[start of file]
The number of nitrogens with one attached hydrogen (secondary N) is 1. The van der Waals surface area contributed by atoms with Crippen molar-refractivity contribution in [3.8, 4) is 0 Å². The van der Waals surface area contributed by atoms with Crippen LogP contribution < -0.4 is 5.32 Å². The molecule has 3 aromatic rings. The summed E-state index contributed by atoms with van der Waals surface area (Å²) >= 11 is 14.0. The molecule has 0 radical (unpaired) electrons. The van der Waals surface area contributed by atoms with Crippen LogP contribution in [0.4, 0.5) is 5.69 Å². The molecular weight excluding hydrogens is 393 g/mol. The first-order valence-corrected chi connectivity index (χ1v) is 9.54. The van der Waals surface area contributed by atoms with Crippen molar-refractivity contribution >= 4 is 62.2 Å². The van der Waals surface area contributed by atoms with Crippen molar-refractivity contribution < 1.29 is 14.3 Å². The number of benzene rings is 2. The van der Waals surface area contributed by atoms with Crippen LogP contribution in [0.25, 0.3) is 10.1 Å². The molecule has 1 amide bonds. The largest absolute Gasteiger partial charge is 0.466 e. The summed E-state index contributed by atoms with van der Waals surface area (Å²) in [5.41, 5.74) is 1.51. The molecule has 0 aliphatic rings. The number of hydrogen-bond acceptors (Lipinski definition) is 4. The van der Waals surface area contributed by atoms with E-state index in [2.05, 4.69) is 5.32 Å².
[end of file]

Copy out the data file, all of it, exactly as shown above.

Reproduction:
The number of nitrogens with one attached hydrogen (secondary N) is 1. The van der Waals surface area contributed by atoms with Crippen molar-refractivity contribution in [3.8, 4) is 0 Å². The van der Waals surface area contributed by atoms with Crippen LogP contribution < -0.4 is 5.32 Å². The molecule has 3 aromatic rings. The summed E-state index contributed by atoms with van der Waals surface area (Å²) >= 11 is 14.0. The molecule has 0 radical (unpaired) electrons. The van der Waals surface area contributed by atoms with Crippen LogP contribution in [0.4, 0.5) is 5.69 Å². The molecular weight excluding hydrogens is 393 g/mol. The first-order valence-corrected chi connectivity index (χ1v) is 9.54. The van der Waals surface area contributed by atoms with Crippen molar-refractivity contribution >= 4 is 62.2 Å². The van der Waals surface area contributed by atoms with Crippen molar-refractivity contribution < 1.29 is 14.3 Å². The number of benzene rings is 2. The van der Waals surface area contributed by atoms with Crippen LogP contribution in [0.25, 0.3) is 10.1 Å². The molecule has 1 amide bonds. The largest absolute Gasteiger partial charge is 0.466 e. The summed E-state index contributed by atoms with van der Waals surface area (Å²) in [5.41, 5.74) is 1.51. The molecule has 0 aliphatic rings. The number of hydrogen-bond acceptors (Lipinski definition) is 4. The van der Waals surface area contributed by atoms with E-state index in [2.05, 4.69) is 5.32 Å².